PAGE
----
Wednesday, May 5, 2010

Small Food Enterprises and Slow Money

I've been reading a lot lately about Slow Money. It meshes with several other things I believe in, projects like Kiva, and many other micro-enterprises. Where it differs is that the scope is broader inasmuch as small food enterprises affect us all. Perhaps, rather than futile railing against BigAg, I can be more effective by supporting small food enterprises.

Here's some text from their website:

"Small food enterprises are bubbling up all around the country--new organic farms, niche organic brands, urban gardens, green rooftops, organic seed companies, composters big and small, edible schoolyards, developers of biologically benign agricultural products and technologies, local slaughterhouses and grain mills, artisan cheese makers, vertical gardens, microbrewers, biodynamic vineyards, community kitchens, slow food and local food restaurants, hydroponic growing systems, sustainable fishing and forestry enterprises, neighborhood food markets and farmers markets and CSAs...

The broad view goes something like this.

Since World War II, we have lost millions of farmers and tens of millions of acres of farmland and hundreds of billions of tons of topsoil and too many trillions of soil micro-organisms to count. We have filled our soil with chemicals and our stores with junk food. We have filled our portfolios with junk bonds and our heads with investments that we do not understand.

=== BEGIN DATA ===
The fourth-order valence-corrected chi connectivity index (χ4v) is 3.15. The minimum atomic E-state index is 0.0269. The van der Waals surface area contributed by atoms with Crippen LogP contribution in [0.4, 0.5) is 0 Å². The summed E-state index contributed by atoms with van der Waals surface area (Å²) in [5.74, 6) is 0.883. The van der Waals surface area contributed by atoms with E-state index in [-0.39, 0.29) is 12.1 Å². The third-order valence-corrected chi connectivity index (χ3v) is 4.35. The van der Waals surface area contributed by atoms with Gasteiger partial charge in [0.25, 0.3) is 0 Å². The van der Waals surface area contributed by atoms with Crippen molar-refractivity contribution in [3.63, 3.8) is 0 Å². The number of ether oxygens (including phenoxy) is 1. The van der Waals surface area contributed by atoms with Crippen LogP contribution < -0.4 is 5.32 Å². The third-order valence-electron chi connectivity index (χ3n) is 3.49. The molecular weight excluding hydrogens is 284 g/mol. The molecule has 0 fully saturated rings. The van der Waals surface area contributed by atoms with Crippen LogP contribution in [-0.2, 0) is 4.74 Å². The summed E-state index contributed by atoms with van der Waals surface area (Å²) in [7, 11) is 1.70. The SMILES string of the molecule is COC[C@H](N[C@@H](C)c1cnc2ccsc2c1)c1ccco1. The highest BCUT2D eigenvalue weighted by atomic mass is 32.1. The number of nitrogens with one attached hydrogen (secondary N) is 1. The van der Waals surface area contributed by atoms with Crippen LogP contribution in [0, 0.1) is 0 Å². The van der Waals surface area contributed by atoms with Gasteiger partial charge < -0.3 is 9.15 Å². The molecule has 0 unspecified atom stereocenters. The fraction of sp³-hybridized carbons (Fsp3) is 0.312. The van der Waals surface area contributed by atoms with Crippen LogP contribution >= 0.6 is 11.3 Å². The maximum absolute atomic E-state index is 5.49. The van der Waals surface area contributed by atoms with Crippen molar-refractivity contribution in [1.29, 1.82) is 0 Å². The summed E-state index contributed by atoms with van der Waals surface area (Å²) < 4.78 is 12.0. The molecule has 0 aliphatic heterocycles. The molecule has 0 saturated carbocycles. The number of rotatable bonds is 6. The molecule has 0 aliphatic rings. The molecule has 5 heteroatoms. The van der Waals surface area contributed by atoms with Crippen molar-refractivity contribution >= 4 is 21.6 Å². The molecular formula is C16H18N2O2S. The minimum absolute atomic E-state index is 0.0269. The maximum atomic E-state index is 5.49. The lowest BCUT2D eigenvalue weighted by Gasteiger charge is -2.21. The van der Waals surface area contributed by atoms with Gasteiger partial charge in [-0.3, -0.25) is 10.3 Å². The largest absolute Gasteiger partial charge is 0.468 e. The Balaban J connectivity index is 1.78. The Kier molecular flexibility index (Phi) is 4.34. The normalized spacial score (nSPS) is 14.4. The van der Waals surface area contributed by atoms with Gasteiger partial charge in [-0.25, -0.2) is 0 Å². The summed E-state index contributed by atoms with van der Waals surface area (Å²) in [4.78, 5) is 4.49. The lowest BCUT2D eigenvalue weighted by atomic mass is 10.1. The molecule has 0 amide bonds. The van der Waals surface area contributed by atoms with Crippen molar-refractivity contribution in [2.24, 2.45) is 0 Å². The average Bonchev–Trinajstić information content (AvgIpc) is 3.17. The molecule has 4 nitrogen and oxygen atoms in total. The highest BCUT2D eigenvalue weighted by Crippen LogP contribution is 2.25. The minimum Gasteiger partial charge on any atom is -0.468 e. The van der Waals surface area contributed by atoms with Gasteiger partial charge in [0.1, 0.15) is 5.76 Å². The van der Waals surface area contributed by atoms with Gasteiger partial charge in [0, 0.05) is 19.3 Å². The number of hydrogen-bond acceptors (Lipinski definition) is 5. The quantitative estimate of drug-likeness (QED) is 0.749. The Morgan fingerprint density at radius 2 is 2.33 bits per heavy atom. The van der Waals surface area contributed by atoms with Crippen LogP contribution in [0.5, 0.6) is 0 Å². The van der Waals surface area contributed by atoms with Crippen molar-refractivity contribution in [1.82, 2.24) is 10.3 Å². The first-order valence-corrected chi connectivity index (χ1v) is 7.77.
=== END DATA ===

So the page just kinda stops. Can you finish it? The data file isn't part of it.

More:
Somewhere along the way, it seems, we all signed up for the 100 Million Cars In China Club and the 500 Million Twinkies Per Annum Club and the Trillionth McDonald’s Hamburger Club. Somewhere along the way, it seems, we handed our money over to Masters of the Universe, hedge fund managers and computer programmers.

But that was then. That was the second half of the Twentieth Century, when, while slipping into deficits of culture and finance of globalization-sized proportions, some of us put on earphones, some of us lost ourselves in cyberspace and some of us burrowed deeper underground in order to survive.

And this is now, the first half of the Twenty-First Century. It is time for us to reemerge, reconnect, resurface, doing what only we earthworms can do: begin restoring the fertility of the soil and the health of the economy, from the ground up, starting with food.

Think about it:
A million Americans contributing to a grassroots, non-profit seed fund supporting small food enterprises and the emergence of the nurture capital industry . . . "

Here's just a few of the speakers at the upcoming 2nd Annual Conference:

Eliot Coleman
, Founder, Four Season Farm and author of several books including The New Organic Grower
Joel Salatin
, Owner, Polyface Farm
Gary Hirschberg
, CEO, Stonyfield Farm
Will Raap
, Founder, Gardener's Supply
Tom Steams
, Founder, High Mowing Seeds

Here's the intro to the Principles of Slow Money: "In order to enhance food security, food safety and food access; improve nutrition and health; promote cultural, ecological and economic diversity; and accelerate the transition from an economy based on extraction and consumption to an economy based on preservation and restoration, we do hereby affirm the following Principles..."

I strongly encourage you to take a look at the Principles of Slow Money (click
here), and sign on in support!

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